Even worse, in order to ‘’engage the students’’ (or even just impress the observer), unduly novel tasks might be set by the teacher. This is not in itself a poor thing because novelty can instigate thinking. The question must always be asked, however, as to whether the learner is thinking about the concept in hand, or whether they are instead thinking more about the novelty of the task. Thinking creatively and repeatedly about something directly seems likely to lead to learning.
So, believing this, my lesson plan is based on a Year 11 class and the kind of lesson they would expect on a daily basis. They are analysing Romeo and Juliet (originally for the AQA curriculum but with the A02 assessment objectives). The learning intentions over several lessons involved the following concepts:
1) Accessing knowledge of Greek Tragedies and The Greek Chorus with a focus on the prologue.
2) Accessing knowledge of iambic pentameter and its subversion with a focus on the language of the men versus the language of Romeo
3) Accessing knowledge of stagecraft, particularly with implied audience interaction in the opening fight scene
4) Accessing knowledge of plot sequencing in Romeo and Juliet with a focus on the presentation of masculinity of the boisterously entertaining men as set against the ineffectually self-indulgent Romeo.
5) Looking towards writing an essay based upon the perceived dramatic effectiveness as led by ideas
The students will have analysed the prologue, considering its ideas and resonating them across the play. The students would have begun the module by having already watched the entirety of the play and taking plot quizzes, demonstrating at least a sufficient knowledge of key events.
The focus of this lesson is on stagecraft, understanding how the text operates as a blueprint for perceived action and interaction. The students will analyse language, form and structure in the following approaches:
a) The violent language is sexualised and bawdy. This not violence that intends to overwhelm but rather instead attempts to entertain. The language also intends to reveal to the audience both the place and the stakes of the insults without appearing too contrived.
b) The structure needs to be considered both in terms of the dramatic movement of the scene itself, and in terms of what comes immediately before and afterwards.
c) The form of the play needs to concentrate on its stagecraft – the presentation of masculinity here can be the situated consideration.
The focus of this lesson will therefore be on:
Recapping the previous scene: Sonnet form; expectations of the play; tension between wanting the couple to die yet wanting them to live; references to fate vs free-will. Questions will be in the form of Bloom’s and to be answered as students comes into the room.
Prior to watching the scene, students to consider points of stagecraft… what is needed, what is not? Students can listen to the play being acted in its entirety…
Apply: make judgements as to what is included and what is missed.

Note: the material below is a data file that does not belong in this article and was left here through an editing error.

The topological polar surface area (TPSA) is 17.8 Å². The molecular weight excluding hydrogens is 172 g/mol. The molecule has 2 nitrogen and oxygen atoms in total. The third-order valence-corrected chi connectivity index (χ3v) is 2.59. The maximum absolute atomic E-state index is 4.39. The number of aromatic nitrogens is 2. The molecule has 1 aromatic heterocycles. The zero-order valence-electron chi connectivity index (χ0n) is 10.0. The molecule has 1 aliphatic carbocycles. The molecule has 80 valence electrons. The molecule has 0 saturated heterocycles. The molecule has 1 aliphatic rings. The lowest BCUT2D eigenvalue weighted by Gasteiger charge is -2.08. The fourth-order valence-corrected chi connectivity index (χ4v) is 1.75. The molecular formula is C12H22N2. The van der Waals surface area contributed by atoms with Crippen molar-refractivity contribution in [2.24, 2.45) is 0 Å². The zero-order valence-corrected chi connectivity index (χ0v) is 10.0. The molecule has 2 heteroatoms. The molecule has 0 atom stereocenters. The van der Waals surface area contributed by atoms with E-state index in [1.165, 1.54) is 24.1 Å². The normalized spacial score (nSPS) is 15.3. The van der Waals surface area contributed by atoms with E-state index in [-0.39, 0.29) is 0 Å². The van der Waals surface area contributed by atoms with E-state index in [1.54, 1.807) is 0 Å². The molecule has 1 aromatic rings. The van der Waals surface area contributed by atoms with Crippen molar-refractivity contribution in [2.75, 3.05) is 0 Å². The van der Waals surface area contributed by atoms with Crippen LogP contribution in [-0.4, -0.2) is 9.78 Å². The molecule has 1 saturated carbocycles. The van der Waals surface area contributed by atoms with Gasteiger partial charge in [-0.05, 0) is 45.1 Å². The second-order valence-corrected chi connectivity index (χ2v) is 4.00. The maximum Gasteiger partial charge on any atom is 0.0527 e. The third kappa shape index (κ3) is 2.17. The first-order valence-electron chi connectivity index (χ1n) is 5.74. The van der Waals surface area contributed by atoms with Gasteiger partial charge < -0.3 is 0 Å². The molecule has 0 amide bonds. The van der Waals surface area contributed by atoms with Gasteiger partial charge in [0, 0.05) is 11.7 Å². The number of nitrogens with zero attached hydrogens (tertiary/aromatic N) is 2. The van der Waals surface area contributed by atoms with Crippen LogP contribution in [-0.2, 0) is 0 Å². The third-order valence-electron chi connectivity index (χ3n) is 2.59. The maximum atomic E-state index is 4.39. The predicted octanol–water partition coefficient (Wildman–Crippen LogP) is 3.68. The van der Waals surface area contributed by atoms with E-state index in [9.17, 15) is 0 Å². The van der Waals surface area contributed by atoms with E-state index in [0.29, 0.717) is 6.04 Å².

Refer to the ‘’your ears shall strive to mend’’ reference in prologue, and how Early Modern drama is an aural rather than visual experience.
Then students can watch the Baz Luhrmann vs Zeffirelli versions … to judge what was contained and what was missed…
Students will consider how the stagecraft and language work together to create an impression of masculinity…
Then use Cornell Notes plenary in order to create three prompts, preferably on the basis of presentations of masculinity. The class will then analyse the presentation of Romeo as a Petrarchan lover before matching that and the prologue to analyse the dramatic effectiveness of Act 1 Scene 1.
Thank you for your response Sarah: it’s very interesting to consider the extent to which we should teach stagecraft as part of the CAIE syllabus. Arguably it should expected under the ‘form’ component of AO3. However, exemplar essays in study guides often underplay(!) analysis of stagecraft. Wider forms of stagecraft are especially important as students might simply take stage directions as their go-to analysis of a play’s form.
I think the best analysis of stagecraft for KS4 would perhaps be acting choices, and analysing those in terms of a comparative choice. So, analysing how alternative acting choices could emphasise different tones of a line can also lead to useful evaluative analysis where the most likely acting choice could be selected. For example, ”You Kiss By The Book” in R&J could be evoked as either joy or satisfaction depending on acting emphasis. To do this, I find that showing than one version of the slips in two different clips embedded on the same PowerPoint slide helps. I also model paragraphs that reference how different acting choices could change meaning. I have not often seen this in exemplar essays but it seems to please examiners and engages with actual play elements.
How much to prior teaching of stagecraft terms is a great question. I think that getting students to recognise what the stagecraft technique might be, and then providing the label afterwards, is a favoured pedagogy. In practice, a knowledge organiser prior to teaching is most ideal. Does anyone use those in their classrooms?
Finally, I think that understanding that drama operates as conflict, and preferably internal conflict, is tremendously important. That could also be seen as form, and moves students away from action-driven analysis and the (sometimes fruitless) search for figurative language.